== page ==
City workers cry foul

Hope Mwale

Bulawayo residents have condemned the Supreme Court ruling giving employers the nod to terminate workers’ contracts by giving them a three months’ notice, with some describing it as inhumane.


Last Friday’s ruling has seen over a 1 000 workers losing their jobs without benefits as companies took advantage of the dispensation to cut down on their workforce.

Hope Mwale of Barham Green said the ruling had put many workers’ jobs at risk since employers were now empowered to do anything with their workers.

“It is inhumane; it does not consider the plight of workers. Employers can just use workers and throw them away,” he said.

“It has to be a win-win situation for everyone. This type of ruling is a first one of its kind. I think it needs to be revised.”

Thembinkosi Ncube of Makokoba said the ruling was bad for the city, which has already suffered a lot of job losses.

“It is not right that employers have begun to fire employees without benefits,” he said.

“The government must stop this inhumane behaviour. Yes, there are no jobs, but this type of firing employee is not welcome as it will lead to demonstrations.”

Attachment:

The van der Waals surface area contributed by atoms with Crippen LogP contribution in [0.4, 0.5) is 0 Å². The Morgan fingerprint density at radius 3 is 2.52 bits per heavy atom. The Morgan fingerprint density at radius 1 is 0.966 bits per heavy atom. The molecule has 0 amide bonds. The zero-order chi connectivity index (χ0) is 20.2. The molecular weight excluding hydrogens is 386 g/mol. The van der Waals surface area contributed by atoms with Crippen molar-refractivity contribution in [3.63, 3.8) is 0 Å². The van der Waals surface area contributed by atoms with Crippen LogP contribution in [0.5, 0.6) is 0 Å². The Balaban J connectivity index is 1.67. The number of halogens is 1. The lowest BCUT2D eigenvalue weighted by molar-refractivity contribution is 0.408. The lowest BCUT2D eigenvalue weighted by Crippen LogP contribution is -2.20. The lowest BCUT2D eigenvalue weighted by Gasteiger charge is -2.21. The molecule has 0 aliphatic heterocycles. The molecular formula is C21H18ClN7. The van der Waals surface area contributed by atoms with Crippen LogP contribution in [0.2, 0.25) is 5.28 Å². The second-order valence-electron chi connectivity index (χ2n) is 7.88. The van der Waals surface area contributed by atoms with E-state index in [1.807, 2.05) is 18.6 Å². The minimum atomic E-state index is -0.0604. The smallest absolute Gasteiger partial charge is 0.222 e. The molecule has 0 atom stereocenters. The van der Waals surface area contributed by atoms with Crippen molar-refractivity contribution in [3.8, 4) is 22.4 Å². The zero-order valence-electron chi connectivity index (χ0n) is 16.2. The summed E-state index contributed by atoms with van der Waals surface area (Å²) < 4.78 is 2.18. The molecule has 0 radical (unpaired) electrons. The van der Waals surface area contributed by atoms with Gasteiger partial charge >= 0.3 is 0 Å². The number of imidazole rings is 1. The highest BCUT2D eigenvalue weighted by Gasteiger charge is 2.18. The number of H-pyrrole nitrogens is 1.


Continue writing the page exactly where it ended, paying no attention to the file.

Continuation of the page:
Ncube said he suspected the government would use the law to cut down on its workers.

“I have never heard of this in any country. This is not what our brothers fought for,” he said.

“What this means is everyone will be fired before end of this year including civil servants. This country is going crazy.”

Other residents who requested to remain anonymous said the government should intervene and stop the job carnage. The government has vowed to amend the Labour Act to stop further job losses and appealed to employers to exercise caution.

Chief Justice Godfrey Chidyausiku and four other judges, sitting as a Supreme Court, ruled that the common law position placing employees and employers on an equal footing was still operational. They were deliberating in a case where former Zuva Petroleum employees Don Nyamande and Kingstone Donga accused the company of illegally terminating their contracts.

Nyamande and Donga have since appealed to the Constitutional Court. Their lawyer Lovemore Madhuku argued that Section 12(4) of the Labour Act does not give an employer the right to terminate contracts on notice but simply provides terms and conditions of provisions of notice.


  1. Sure it hurts but is it also not true that employees have not always behaved in a manner conducive to ‘win win’ scenario. Employers have been dragged to the likes ZCTU, ZFTU, etc. for simply not being able to pay the atrocious demands. Employers would attest to the number of times the employees have shown up very late for or never at all but deducting for lost time has always been considered treasonous. Employees have had it cool for a very long time while the employer has been crucified. They steal, they are lazy, they attend numerous funerals for numerous fathers, etc.

Comments are closed.